Houseplant Hacks and How to Make Your Plant Babies Thrive

Shannon Quinn - January 30, 2022

Plants are the new pets. Once you start taking care of plants, sometimes one just isn’t enough. So if you’re looking into buying some plant babies for your house or apartment, look no further than out houseplant hacks. These tips and tricks will help your plants thrive.

These seedlings are benefitting from sitting in watering trays. Credit: Shutterstock

30. Watering Trays and Humidity Mats Keep Plants Moist Longer

If you plan to go on vacation, you obviously won’t be around to water your plants. That puts a lot of stress on any doting plant mom or dad. A great solution for that would be to use a watering tray or a humidity mat. This allows your terracotta potted plants to be watered from the bottom up. There are also plastic humidity trays with lids that are made to keep the moisture inside of seedlings for much longer. Some plant owners even decide to keep their pots in watering trays at all times because it is simply easier to pour water into the tray rather than the plant itself. Just keep in mind that you don’t want your plants sitting in water at all times, unless it’s an aquatic plant. So allow your terra cotta pots to dry out periodically.

How much sunlight does your plant baby need? Credit: Shutterstock

29. Check to see How Much Sun Your Plant Really Needs

Not all plants are created equal. Some love to have the full sunlight, while others need partial shade. Most of the time, the tag from the garden center will tell you how much sun it needs. But if you’re given a plan without that information, make sure to do your research beforehand to see how much sunlight your plant truly enjoys. Find a spot in your home that accommodates their needs, and gather it near other plants that need the same amount of sunlight.

Stop a plant from bleeding sap by using styptic. Credit: Summer Rayne Oaks on YouTube

28. Use Styptic for Cuttings

In case you haven’t heard of it, Styptic is a powdery substance that is used to help stop bleeding when you’re cut. But it’s not just for humans. You can use Styptic for cutting plants before you propagate them. Some people like to use rooting hormone instead. However, you might already have some Styptic in your first aid kit or you may be able to find it at your local pharmacy. You can also make some at home with baking powder and corn meal.

Stop root rot in its tracks by using hydrogen peroxide. Credit: Shutterstock

27. Hydrogen Peroxide Can Stop Root Rot

Root rot can be a huge issue if you over-water your plants. Once plants have been sitting in water for too long, the leaves will begin to turn yellow. But did you know that hydrogen peroxide can fix that? Just mix together a solution of water and hydrogen peroxide, and pour it into the plan. The bubbles will help to bring more oxygen to the roots. It also kills off the bacteria that causes root rot. After that, give your plant a break from watering it, since it clearly had too much moisture in the first place.

It’s possible to take cuttings from a vegetable to create a new plant. Credit: Shutterstock

26. Re-Grow Produce and Herbs From the Grocery Store

Did you know that you can grow brand new fruits, vegetables, and herbs using cuttings from the grocery store? This is a form of propagation. Herbs are the easiest to regrow. All you have to do is take a cutting and soak the ends in water until roots start to form. Then, you can transplant it into a little pot of soil. And voila, free herbs for life. Fruits and vegetables are a bit more complex. Usually, you need to buy organic vegetables to make this work, since others have been sprayed with chemicals. If you want to learn more on how to do this, check out this guide.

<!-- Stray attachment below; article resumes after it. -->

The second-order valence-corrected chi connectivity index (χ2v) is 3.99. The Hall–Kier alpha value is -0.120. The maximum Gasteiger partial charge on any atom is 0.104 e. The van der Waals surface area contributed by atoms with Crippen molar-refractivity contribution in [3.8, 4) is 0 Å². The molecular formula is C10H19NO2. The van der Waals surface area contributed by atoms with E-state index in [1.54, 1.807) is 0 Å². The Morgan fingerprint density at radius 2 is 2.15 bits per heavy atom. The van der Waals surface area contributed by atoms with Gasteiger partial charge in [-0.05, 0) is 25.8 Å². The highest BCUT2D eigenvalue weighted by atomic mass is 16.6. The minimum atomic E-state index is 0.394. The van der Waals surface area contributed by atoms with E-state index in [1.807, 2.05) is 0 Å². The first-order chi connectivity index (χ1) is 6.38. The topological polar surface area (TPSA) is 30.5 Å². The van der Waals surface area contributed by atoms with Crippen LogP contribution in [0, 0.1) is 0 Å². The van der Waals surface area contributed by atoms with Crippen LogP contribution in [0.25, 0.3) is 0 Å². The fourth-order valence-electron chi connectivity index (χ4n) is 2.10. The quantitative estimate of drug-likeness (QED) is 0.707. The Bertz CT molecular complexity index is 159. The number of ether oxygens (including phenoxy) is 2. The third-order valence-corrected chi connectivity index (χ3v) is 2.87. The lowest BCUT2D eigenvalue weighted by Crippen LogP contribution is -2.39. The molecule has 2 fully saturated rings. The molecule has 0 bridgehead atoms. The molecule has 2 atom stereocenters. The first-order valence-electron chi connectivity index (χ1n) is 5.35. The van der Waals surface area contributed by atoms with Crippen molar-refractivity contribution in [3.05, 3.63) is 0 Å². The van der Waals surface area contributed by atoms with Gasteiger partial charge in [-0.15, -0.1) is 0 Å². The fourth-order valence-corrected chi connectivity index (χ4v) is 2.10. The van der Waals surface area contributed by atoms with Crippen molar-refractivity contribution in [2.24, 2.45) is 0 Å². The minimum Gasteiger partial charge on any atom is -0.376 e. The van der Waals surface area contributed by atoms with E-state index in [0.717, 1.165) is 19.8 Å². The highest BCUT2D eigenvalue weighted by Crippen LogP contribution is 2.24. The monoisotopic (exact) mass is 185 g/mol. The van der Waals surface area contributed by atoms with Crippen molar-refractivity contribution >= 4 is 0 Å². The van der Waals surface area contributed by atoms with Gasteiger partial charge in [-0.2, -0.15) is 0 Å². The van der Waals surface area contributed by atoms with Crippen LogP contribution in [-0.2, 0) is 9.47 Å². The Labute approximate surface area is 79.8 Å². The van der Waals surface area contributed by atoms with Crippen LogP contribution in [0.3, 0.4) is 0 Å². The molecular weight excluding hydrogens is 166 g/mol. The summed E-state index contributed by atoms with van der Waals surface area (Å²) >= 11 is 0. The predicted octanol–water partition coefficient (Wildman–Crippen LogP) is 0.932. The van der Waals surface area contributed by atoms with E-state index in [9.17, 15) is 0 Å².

Be sure to rotate your plants so that they don’t become lopsided. Credit: Shutterstock

25. Rotate Your Plants

If you keep your plants sitting still their entire lives, you may start to notice that they lean towards the sunlight. When you let this good, it can become dramatic, like small trees that lean horizontally. In order to avoid this, all you have to do is rotate the plant so that the other sides are exposed to sunlight. Gardening experts recommend that you rotate your plants anywhere from every three days to every two weeks, depending on the plant. So be sure to do some research online to find out what your particular plant baby needs.

Metal tea strainers can be a great tool to use in propagation. Credit: Summer Rayne Oakes

24. Tea Strainers For Propagation

If you’re thinking about propagating plants around your home, you might quickly run out of containers to hold them in. A YouTube blogger named Summer Rayne Oakes recommends using metal tea strainers for propagation. This only works in a hydroponic setting, because you have a cup of water, and the plant itself will sit inside of the tea strainer. Once the plant has grown its roots, you can transplant it to a pot with soil.

Don’t let your plant babies die at the hands of a heater or air conditioner. Credit: Shutterstock

23. Keep Plants Away From Heaters and Air Conditioners

It’s best to give your plants a space where they can maintain the same temperature at all times. Because of this, it’s a bad idea to put your plants anywhere near a heater or air conditioner. You don’t want your plants to get too hot or too cool. This can sometimes also cause dehydration, which is yet another plant killer.

Don’t forget to dust your leaves. Credit: Shutterstock

22. Dust Off the Leaves

Believe it or not, you need to clean the leaves of your plant just like you would dust furniture. Houseplants use their leaves to convert sunlight into energy, and it’s also how they absorb oxygen. All you need to do to clean them is spray with a light mist of water, and use a cloth to wipe down the leaves. There are also sprays that are formulated for certain plants, like fiddle fig cleaning spray.

Soaking terrracotta pots helps to bring more moisture to a plant. Credit: Shutterstock